Medill sophomore talks school-hosted trip to Cuba

Christopher Vazquez, Digital Managing Editor

CHRISTOPHER VAZQUEZ: From The Daily Northwestern, I’m Christopher Vazquez. Thanks for tuning in. Over spring break, the Medill School of Journalism, Media, Integrated Marketing Communications arranged student trips to four international locations. In this podcast, we want to take you to Cuba, where students travelled as part of a visual reporting course.

ALEXIS LANZA: The setup of the day was like, we would have lectures or educational activities from like, nine in the morning until three to five in the afternoon, and then after that we had free time.

CHRISTOPHER VAZQUEZ: This is Alexis Lanza, a Medill sophomore who went on the trip.

ALEXIS LANZA: We went to some independent magazines or state-run newspapers. We talked about the internet because there’s basically no internet and so they’ve created their own form.

CHRISTOPHER VAZQUEZ: Lanza said because of limited internet access, she couldn’t do as much research as she would have liked — just one example of how the Cuban government’s authoritarian laws affected the trip, 60 years after Cuban revolutionary Fidel Castro established a dictatorship that’s still in place. While Lanza said she was struck by how many Cuban people seemed content living under this government, she also took note of the way they navigated these laws.

ALEXIS LANZA: One thing that we noticed is Cuba has a lot of laws and then people don’t follow them. So there was a thing where we couldn’t say the word interview, and people said it to me. Like, native Cubans would say the word interview to me. But people generally live in this gray area. We talked about that a lot when we were there, where like, there are laws against basically everything and only some of them actually hold up.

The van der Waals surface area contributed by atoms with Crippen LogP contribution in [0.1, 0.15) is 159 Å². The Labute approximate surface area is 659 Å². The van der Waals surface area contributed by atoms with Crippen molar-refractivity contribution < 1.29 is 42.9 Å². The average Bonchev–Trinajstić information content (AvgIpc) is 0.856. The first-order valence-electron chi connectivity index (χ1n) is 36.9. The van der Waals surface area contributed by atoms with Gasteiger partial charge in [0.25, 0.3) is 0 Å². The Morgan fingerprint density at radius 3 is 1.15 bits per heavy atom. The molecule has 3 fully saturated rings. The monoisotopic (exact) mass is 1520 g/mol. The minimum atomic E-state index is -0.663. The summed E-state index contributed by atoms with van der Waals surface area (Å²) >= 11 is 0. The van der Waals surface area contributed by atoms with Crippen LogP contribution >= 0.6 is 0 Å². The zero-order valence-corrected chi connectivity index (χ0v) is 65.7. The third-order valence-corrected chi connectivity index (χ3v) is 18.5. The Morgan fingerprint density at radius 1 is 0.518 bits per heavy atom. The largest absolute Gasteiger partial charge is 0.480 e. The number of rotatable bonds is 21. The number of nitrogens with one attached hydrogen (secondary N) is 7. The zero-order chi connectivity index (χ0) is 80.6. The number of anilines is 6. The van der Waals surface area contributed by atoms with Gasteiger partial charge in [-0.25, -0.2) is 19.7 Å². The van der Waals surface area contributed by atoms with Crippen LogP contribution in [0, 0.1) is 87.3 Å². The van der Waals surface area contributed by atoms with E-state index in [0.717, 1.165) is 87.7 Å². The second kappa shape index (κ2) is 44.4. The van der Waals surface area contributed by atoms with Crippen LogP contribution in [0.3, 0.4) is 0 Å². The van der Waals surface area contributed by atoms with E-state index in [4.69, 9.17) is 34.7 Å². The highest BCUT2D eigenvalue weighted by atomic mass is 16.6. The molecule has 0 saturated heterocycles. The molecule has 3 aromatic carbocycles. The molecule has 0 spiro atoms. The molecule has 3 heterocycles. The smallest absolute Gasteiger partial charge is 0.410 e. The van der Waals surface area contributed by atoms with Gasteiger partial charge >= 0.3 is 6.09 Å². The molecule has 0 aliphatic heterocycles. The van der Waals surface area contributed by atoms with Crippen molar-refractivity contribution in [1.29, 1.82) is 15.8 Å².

CHRISTOPHER VAZQUEZ: Were you able to discuss which ones hold up and which ones you’re able to kind of live in that gray area?

ALEXIS LANZA: Yeah, I don’t remember all of the examples, but like our tour guide gave like, silly examples that sort of hold up here. Like, jaywalking. It would be stupid to be arrested for jaywalking. But I just think that things like, little things like saying the word interview, like no one cares about it, but if the government heard you it would be a problem.

CHRISTOPHER VAZQUEZ: Overall, Lanza said she found the trip eye-opening. While she brought with her some familiarity with Cuban American culture, she was able to learn more about life in the country itself.

ALEXIS LANZA: So I did not know much. I knew about the Castros and I knew the red flag word, “communism,” and the expat community, but other than that, I didn’t know anything about what it what it was like to be Cuban in Cuba. I just knew what it was like to be Cuban in America.

CHRISTOPHER VAZQUEZ: Thanks for listening, and make sure to check out our other podcasts about Medill reporting trips to China, England and Israel. I’m Christopher Vazquez. I’ll see you next time.

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Twitter: @bychrisvazquez